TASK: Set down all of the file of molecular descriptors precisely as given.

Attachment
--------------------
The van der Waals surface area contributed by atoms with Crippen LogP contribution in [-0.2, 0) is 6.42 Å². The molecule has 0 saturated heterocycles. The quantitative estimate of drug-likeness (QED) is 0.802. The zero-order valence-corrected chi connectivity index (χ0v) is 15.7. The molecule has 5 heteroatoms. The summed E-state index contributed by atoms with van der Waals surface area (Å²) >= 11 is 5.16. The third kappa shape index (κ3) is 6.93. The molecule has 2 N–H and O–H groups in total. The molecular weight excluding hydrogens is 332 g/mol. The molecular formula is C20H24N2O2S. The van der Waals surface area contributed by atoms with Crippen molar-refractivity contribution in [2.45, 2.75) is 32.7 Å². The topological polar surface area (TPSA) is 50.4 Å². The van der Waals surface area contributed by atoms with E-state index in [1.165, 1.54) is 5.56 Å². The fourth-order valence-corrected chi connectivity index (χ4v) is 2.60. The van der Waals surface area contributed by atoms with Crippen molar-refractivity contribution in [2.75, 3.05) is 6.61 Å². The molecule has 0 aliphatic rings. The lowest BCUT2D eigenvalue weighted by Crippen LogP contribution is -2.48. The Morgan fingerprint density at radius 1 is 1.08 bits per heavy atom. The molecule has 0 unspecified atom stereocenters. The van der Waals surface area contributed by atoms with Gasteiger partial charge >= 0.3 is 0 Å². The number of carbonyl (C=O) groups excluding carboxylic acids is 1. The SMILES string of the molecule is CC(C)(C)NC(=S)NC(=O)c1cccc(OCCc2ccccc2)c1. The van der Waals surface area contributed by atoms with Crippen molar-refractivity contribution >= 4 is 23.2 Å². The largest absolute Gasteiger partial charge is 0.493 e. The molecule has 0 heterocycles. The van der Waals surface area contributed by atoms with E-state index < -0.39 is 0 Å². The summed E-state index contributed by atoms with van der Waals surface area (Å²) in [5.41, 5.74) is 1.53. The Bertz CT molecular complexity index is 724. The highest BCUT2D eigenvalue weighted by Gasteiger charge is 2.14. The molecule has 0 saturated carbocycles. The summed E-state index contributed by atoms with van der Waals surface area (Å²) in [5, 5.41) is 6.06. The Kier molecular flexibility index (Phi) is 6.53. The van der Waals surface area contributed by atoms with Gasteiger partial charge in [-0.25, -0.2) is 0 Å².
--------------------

The van der Waals surface area contributed by atoms with Crippen LogP contribution in [-0.2, 0) is 6.42 Å². The molecule has 0 saturated heterocycles. The quantitative estimate of drug-likeness (QED) is 0.802. The zero-order valence-corrected chi connectivity index (χ0v) is 15.7. The molecule has 5 heteroatoms. The summed E-state index contributed by atoms with van der Waals surface area (Å²) >= 11 is 5.16. The third kappa shape index (κ3) is 6.93. The molecule has 2 N–H and O–H groups in total. The molecular weight excluding hydrogens is 332 g/mol. The molecular formula is C20H24N2O2S. The van der Waals surface area contributed by atoms with Crippen molar-refractivity contribution in [2.45, 2.75) is 32.7 Å². The topological polar surface area (TPSA) is 50.4 Å². The van der Waals surface area contributed by atoms with E-state index in [1.165, 1.54) is 5.56 Å². The fourth-order valence-corrected chi connectivity index (χ4v) is 2.60. The van der Waals surface area contributed by atoms with Crippen molar-refractivity contribution in [2.75, 3.05) is 6.61 Å². The molecule has 0 aliphatic rings. The lowest BCUT2D eigenvalue weighted by Crippen LogP contribution is -2.48. The Morgan fingerprint density at radius 1 is 1.08 bits per heavy atom. The molecule has 0 unspecified atom stereocenters. The van der Waals surface area contributed by atoms with Gasteiger partial charge >= 0.3 is 0 Å². The number of carbonyl (C=O) groups excluding carboxylic acids is 1. The SMILES string of the molecule is CC(C)(C)NC(=S)NC(=O)c1cccc(OCCc2ccccc2)c1. The van der Waals surface area contributed by atoms with Crippen molar-refractivity contribution >= 4 is 23.2 Å². The largest absolute Gasteiger partial charge is 0.493 e. The molecule has 0 heterocycles. The van der Waals surface area contributed by atoms with E-state index < -0.39 is 0 Å². The summed E-state index contributed by atoms with van der Waals surface area (Å²) in [5.41, 5.74) is 1.53. The Bertz CT molecular complexity index is 724. The highest BCUT2D eigenvalue weighted by Gasteiger charge is 2.14. The molecule has 0 saturated carbocycles. The summed E-state index contributed by atoms with van der Waals surface area (Å²) in [5, 5.41) is 6.06. The Kier molecular flexibility index (Phi) is 6.53. The van der Waals surface area contributed by atoms with Gasteiger partial charge in [-0.25, -0.2) is 0 Å².